Amy Jorgensen may operate out of the town of Ephraim, but her influence reaches across the state: in 2019, she was named to the board of the Utah Arts Council; DE | MARCATION, the limited-edition portfolio surveying the work of Utah contemporary photographers she created with Edward Bateman, is on exhibit at the Utah Museum of Fine Arts through January 12; and she is the juror this year of Weber State University’s Student Exhibition (she’ll be presenting a lecture at the Shaw Gallery Friday, January 24 at 6 pm). The following profile on the artist appeared in Utah’s 15: The State’s Most Influential Artists (Vol. II), published earlier this year by Artists of Utah (order a copy here).
“In Sanpete County, as in other rural towns, you have to build the community you want to be a part of,” says artist Amy Jorgensen. Build she has.
Since 2005, Jorgensen has worked as an associate professor of visual arts, and photography area head, at Snow College in Ephraim, Utah, transforming the department from one with a strong focus in process to one informed by conceptual art practices. During her tenure there, she has founded the Art Talks series, established two permanent student galleries, and developed the now thriving photography and media program from the ground up.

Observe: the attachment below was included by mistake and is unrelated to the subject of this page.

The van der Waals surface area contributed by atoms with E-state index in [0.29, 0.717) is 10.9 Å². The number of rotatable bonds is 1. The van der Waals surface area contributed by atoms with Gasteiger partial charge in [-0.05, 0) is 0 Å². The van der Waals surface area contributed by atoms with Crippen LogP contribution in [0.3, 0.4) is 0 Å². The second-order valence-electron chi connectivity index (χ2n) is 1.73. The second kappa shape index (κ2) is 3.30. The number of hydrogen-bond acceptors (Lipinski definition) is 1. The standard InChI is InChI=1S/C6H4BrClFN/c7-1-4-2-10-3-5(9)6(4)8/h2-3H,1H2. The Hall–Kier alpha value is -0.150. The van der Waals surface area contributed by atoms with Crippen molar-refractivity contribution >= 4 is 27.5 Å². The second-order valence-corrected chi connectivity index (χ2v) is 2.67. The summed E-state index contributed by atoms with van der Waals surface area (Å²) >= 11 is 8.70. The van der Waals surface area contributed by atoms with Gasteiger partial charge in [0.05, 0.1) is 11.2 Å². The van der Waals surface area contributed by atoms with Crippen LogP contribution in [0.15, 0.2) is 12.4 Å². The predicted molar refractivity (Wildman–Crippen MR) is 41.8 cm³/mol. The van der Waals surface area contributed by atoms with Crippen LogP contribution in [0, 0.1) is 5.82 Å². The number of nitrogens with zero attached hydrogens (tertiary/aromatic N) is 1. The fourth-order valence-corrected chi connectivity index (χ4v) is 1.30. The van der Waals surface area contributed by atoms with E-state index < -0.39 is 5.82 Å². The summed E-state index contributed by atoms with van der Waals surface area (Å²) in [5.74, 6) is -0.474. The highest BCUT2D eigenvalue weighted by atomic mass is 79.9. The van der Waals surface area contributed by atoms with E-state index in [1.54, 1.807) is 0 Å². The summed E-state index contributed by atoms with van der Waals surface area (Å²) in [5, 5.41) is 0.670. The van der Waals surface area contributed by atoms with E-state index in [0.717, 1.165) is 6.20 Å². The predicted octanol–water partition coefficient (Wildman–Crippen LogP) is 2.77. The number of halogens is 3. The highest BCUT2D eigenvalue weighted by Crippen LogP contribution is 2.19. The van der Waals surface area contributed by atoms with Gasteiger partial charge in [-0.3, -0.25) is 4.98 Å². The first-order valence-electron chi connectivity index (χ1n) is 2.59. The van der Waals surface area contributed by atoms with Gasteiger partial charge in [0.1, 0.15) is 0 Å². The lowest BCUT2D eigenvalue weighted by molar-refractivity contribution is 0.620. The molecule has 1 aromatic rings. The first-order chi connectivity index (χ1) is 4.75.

In 2012, she co-founded Granary Art Center (now Granary Arts) with fellow artist Kelly Brooks, and now serves as the executive director and chief curator. Working out of two historical buildings, Granary has shown more than 50 exhibitions since its opening and serves some 1,200 children through arts education programs yearly. Jorgensen has successfully created a community conversation around contemporary art — building an art program where emerging and established artists share the same platform. Currently, Granary is in the process of restoring a neighboring historical building to allow for an artist-in-residency program with on-site housing. Such efforts speak to the rise of an art community in rural Ephraim and an overall cultural redistricting in the town itself.
Some may see the rural isolation of Ephraim as cultural exile, but Jorgensen has continually made space for contemporary art dialogue, exploration, and innovation in Sanpete County for well over a decade. While this sort of community building is most certainly exhausting work, it is meaningful, and as Alexis de Tocqueville wrote in his study of philanthropy in the United States, very American. “ … as soon as several inhabitants have taken an opinion or an idea they wish to promote in society, they seek each other out and unite together . . .,” he wrote in Democracy in America. “From that moment, they are no longer isolated but have become a power seen from afar whose activities serve as an example and whose words are heeded.” American volunteerism and philanthropy, for de Tocqueville, stems from the desire for change and is incredibly powerful and transformative, on a broad societal level. While placing Jorgensen in this frame may be too simplistic (as well as too overtly and optimistically patriotic), Jorgensen’s efforts do stem from a belief in community, a belief in the power and impact of art, and a belief in the ability to render change through engagement.